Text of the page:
Quickly now, how are Color Me Badd and Daft Punk connected? They’re not, you say? Well, it’s time to get schooled. Color Me Badd’s “Time And Chance” was sampled on “How We Bullshit” by Slum Village, who also remixed a Daft Punk song called “Aerodynamic.” That’s just two degrees of separation, not nearly enough to beat Six Degrees Of Music Separation, a simple but addictive new game at the invaluable music database Who Sampled. That site, which dutifully catalogs samples and cover versions, is an incredible storehouse of music industry knowledge. The whole point of the site is to show how songs and artists are connected to one another, with samples and covers uniting artists from different genres, countries, and eras. No musician is an island, the site proves. Everything comes from someplace else. Who Sampled has spent years building up its treasure trove of facts. Why not take all of that information and turn it into a game?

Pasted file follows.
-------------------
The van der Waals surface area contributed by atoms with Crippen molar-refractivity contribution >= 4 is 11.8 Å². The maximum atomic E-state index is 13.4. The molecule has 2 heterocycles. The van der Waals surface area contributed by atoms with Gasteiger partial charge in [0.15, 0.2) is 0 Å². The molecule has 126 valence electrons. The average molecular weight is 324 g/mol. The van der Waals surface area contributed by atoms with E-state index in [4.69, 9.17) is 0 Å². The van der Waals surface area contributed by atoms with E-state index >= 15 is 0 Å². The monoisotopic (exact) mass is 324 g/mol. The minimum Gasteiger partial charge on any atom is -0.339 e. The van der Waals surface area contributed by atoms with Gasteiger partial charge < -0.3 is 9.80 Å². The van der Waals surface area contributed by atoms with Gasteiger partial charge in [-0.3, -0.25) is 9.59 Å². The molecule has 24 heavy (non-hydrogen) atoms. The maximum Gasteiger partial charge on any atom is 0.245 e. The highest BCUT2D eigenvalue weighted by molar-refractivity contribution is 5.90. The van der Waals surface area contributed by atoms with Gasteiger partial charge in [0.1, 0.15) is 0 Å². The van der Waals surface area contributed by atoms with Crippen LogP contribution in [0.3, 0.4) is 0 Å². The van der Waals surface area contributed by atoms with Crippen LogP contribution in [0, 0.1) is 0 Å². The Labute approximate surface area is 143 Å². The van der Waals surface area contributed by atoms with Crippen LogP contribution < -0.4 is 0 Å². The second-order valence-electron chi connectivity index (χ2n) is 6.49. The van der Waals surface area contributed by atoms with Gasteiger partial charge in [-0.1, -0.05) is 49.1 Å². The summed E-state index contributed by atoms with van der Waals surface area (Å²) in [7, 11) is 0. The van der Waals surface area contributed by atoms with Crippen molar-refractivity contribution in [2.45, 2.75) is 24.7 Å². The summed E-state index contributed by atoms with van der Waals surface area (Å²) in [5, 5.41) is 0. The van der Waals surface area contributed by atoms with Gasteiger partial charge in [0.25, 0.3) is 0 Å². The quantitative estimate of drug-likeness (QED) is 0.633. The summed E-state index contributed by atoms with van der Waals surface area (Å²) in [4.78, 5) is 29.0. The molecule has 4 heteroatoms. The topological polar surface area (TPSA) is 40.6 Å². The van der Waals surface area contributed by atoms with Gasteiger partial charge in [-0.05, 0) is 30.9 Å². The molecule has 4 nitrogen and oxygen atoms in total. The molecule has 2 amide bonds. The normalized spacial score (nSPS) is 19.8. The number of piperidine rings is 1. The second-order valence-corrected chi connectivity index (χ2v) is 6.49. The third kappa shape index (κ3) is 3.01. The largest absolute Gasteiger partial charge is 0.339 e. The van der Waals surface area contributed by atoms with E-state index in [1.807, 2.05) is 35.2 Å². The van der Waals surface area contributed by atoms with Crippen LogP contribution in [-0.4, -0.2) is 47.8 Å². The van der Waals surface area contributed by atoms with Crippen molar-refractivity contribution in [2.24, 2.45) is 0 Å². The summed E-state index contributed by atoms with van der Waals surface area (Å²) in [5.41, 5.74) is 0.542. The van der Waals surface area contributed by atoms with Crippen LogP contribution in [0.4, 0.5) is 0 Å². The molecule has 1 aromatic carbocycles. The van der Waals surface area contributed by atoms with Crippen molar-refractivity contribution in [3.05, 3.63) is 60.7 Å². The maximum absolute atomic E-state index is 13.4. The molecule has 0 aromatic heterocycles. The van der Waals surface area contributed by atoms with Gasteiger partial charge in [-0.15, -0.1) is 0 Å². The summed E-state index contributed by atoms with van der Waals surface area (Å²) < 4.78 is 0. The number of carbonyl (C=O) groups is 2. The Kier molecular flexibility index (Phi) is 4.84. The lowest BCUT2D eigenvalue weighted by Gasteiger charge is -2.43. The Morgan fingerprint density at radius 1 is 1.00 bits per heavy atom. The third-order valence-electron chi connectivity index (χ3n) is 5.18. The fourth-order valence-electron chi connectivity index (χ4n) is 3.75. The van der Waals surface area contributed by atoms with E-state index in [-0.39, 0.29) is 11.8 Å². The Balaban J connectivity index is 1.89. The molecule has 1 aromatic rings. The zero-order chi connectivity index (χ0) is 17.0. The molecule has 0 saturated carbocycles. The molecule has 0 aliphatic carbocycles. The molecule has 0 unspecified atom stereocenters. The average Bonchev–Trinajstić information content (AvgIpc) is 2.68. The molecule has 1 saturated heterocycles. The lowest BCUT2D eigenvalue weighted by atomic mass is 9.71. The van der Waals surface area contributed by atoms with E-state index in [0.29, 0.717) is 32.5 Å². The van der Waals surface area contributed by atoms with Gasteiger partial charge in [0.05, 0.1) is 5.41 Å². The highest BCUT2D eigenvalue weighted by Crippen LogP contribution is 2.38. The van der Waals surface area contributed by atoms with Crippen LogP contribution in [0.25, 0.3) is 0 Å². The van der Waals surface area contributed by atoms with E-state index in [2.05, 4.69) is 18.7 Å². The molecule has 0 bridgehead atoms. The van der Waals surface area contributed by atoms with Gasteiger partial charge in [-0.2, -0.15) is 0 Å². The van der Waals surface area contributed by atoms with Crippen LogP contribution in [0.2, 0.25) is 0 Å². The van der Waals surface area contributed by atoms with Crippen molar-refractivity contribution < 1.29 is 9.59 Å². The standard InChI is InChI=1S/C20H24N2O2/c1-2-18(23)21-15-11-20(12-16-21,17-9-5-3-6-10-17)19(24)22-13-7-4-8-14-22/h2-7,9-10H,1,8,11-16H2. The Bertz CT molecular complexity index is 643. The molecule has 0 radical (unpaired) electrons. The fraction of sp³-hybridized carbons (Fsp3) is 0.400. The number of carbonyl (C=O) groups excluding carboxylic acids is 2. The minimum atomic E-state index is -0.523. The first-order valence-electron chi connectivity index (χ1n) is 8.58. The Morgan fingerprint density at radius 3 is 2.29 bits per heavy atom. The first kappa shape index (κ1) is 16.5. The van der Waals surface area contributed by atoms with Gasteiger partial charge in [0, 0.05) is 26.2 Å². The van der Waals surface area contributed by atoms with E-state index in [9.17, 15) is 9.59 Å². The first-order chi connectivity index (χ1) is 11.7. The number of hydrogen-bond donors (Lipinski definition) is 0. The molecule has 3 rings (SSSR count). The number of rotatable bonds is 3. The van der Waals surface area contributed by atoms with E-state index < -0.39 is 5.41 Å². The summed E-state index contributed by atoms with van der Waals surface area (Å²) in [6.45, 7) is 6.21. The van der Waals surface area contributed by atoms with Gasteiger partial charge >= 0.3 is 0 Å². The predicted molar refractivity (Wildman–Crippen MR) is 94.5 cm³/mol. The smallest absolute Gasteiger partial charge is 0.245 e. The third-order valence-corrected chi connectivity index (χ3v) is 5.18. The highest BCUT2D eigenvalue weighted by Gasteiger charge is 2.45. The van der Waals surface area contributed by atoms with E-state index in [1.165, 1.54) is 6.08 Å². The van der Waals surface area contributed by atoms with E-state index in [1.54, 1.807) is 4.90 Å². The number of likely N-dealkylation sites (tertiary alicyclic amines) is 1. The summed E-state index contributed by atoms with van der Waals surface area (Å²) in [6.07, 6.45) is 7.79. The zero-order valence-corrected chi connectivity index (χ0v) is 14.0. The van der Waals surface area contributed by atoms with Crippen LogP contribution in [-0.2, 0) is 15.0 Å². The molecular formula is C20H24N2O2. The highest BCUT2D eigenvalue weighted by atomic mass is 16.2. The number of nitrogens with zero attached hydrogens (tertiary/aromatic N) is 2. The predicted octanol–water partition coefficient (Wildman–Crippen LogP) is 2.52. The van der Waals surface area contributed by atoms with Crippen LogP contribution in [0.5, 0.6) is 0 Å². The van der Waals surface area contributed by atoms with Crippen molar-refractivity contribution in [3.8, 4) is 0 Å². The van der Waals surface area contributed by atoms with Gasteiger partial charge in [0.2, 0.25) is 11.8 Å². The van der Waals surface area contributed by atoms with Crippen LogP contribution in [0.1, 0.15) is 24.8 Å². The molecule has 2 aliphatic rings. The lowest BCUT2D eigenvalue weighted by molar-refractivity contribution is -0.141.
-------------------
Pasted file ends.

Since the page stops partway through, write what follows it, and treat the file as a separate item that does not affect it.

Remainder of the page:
The point of Six Degrees Of Music Separation is very simple, and the rules will be immediately clear to anyone familiar with the Kevin Bacon version. On the game’s main page, the player encounters this very intuitive interface:
See? Couldn’t be easier. Type a name in the top box, type another name in the bottom box, click “Let’s Go,” and hope for the best. Like chess, this is a game that takes but a moment to learn and a lifetime to master. None of those suggested combos are winners, for instance. Kanye West and Taylor Swift, like Color Me Badd and Daft Punk, are just two lousy degrees apart. Both West and Swift have featured Kendrick Lamar on their songs, the former on “No More Parties In L.A.,” the latter on “Bad Blood.” The Barack Obama/Hillary Clinton connection will actually get a player a little closer to the grail, so to speak. Obama and Clinton are four degrees apart. Trifle has sampled both Obama and LL Cool J. And LL appeared on a song with Jennifer Lopez, who in turned sampled a speech from Clinton. Convoluted, yes, but that’s how the game is played.
[via Laughing Squid]